TRENTON - Amid continued concern about government corruption in New Jersey, a North Jersey Democratic state senator is pushing for an elected government watchdog with power to investigate all public contracts.
Sen. Barbara Buono said the appointed comptroller created earlier this year by the Legislature was too weak. Buono initially sponsored the bill to create that post, but withdrew support after it was revised and the still-unfilled position lost authority to review all land deals.
After the revisions, Buono (D., Middlesex) claimed the bill had been "emasculated" and created "a paper tiger."
She wants to remake the job amid continued questions about state corruption.
"We need to give the office of the state comptroller more power to go after even the smallest cases of waste and fraud," Buono said. "In doing that, we must also make it an elected position so that he or she is only accountable to the voters."
The comptroller created by the Legislature as part of property-tax reform efforts will be appointed by the governor with Senate confirmation.
Gov. Corzine demanded a comptroller be created. He initially wanted an elected comptroller, but agreed to make it appointed amid legislative opposition to creating a new statewide elected office.
Fourteen states have elected comptrollers and 31 have appointed ones, according to the National Association of State Auditors, Comptrollers and Treasurers.
Buono said she would propose making the position an elected office and giving the office statewide auditing power, authority to preapprove all contracts at all government levels, and power to collect all debts owed the state.
"There are thousands of contracts being executed by government entities in New Jersey each year all with the potential for abuse and fraud," Buono said. "Even if the amount wasted in each contract is small, the sheer volume of contracts means that taxpayers could be losing millions of dollars each year."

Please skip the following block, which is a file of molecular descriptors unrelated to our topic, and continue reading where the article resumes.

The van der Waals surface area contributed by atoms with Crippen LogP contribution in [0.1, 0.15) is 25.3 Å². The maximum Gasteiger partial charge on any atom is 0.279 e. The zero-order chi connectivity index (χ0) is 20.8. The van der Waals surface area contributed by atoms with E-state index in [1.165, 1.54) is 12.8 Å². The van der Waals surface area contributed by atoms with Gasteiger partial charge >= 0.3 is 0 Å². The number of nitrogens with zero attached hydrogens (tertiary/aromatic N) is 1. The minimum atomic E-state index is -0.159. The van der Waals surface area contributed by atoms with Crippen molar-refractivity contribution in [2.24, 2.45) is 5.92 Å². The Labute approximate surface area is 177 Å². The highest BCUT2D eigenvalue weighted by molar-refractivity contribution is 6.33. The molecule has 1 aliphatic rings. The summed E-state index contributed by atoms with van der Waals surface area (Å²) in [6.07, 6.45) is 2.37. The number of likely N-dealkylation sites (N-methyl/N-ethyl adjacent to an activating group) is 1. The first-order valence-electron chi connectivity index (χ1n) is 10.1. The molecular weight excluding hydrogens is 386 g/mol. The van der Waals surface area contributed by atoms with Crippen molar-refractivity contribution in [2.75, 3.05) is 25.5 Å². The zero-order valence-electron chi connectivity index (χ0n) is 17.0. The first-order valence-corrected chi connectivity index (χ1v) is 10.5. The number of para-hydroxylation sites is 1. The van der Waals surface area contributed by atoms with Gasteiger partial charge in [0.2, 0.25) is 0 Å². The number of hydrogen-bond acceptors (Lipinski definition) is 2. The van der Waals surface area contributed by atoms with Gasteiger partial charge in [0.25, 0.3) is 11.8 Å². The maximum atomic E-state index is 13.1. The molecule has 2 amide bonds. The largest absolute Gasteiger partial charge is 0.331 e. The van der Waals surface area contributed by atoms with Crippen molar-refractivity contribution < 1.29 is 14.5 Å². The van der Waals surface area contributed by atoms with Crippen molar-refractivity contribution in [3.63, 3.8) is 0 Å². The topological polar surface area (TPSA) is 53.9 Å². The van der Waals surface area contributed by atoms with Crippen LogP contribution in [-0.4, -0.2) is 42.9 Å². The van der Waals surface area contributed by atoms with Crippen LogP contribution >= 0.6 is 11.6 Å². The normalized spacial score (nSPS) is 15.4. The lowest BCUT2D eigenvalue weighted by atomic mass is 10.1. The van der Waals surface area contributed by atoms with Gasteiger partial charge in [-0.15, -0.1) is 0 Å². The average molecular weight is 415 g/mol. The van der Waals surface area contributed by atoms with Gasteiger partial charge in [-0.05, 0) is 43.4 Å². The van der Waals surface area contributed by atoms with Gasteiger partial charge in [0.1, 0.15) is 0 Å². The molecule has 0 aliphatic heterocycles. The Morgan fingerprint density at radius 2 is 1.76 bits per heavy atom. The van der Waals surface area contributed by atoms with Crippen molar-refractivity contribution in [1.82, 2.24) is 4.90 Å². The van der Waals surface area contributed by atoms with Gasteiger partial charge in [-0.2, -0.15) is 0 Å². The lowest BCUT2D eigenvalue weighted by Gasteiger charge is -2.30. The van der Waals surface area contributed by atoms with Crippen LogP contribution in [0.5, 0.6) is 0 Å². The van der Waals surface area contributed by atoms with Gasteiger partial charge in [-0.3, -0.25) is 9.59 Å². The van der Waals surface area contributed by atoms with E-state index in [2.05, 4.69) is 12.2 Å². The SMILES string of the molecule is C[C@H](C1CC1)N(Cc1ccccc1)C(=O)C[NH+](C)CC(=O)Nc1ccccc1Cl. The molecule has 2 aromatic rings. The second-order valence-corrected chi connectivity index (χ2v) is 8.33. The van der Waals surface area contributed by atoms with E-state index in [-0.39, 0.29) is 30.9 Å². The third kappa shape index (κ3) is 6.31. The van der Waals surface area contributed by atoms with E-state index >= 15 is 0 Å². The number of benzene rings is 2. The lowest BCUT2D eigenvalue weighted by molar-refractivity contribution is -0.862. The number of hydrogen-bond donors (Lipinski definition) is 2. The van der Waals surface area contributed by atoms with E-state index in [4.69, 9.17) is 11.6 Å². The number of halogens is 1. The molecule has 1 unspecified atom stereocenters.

Corzine doesn't seem ready to rework the post.
"We ended up with a very independent state comptroller," the Democratic governor said last week when discussing his ethics reform efforts. "It is a state comptroller, when combined with the inspector general's office, that has every power of any comptroller that you could ever imagine."
Corzine also said an elected comptroller can bring problems, noting questions about the New York comptroller's office, where Democrat Alan Hevesi resigned in December after pleading guilty to a felony for using state employees as drivers and companions for his wife.
"There's a lot of criticism of elected comptrollers that we now see going on in New York state," Corzine said.
Corzine hasn't nominated a comptroller, but Sen. Gerald Cardinale (R., Bergen) said the governor has told the Senate Judiciary Committee that he intends to nominate Matthew Boxer, who has headed the unit overseeing state authorities.
Cardinale wants the committee to delay action on Corzine's nomination until a special prosecutor is named to investigate how Corzine gave $10,000 and Corzine's personal attorney gave $5,000 to the brother-in-law of a state union leader Corzine once dated.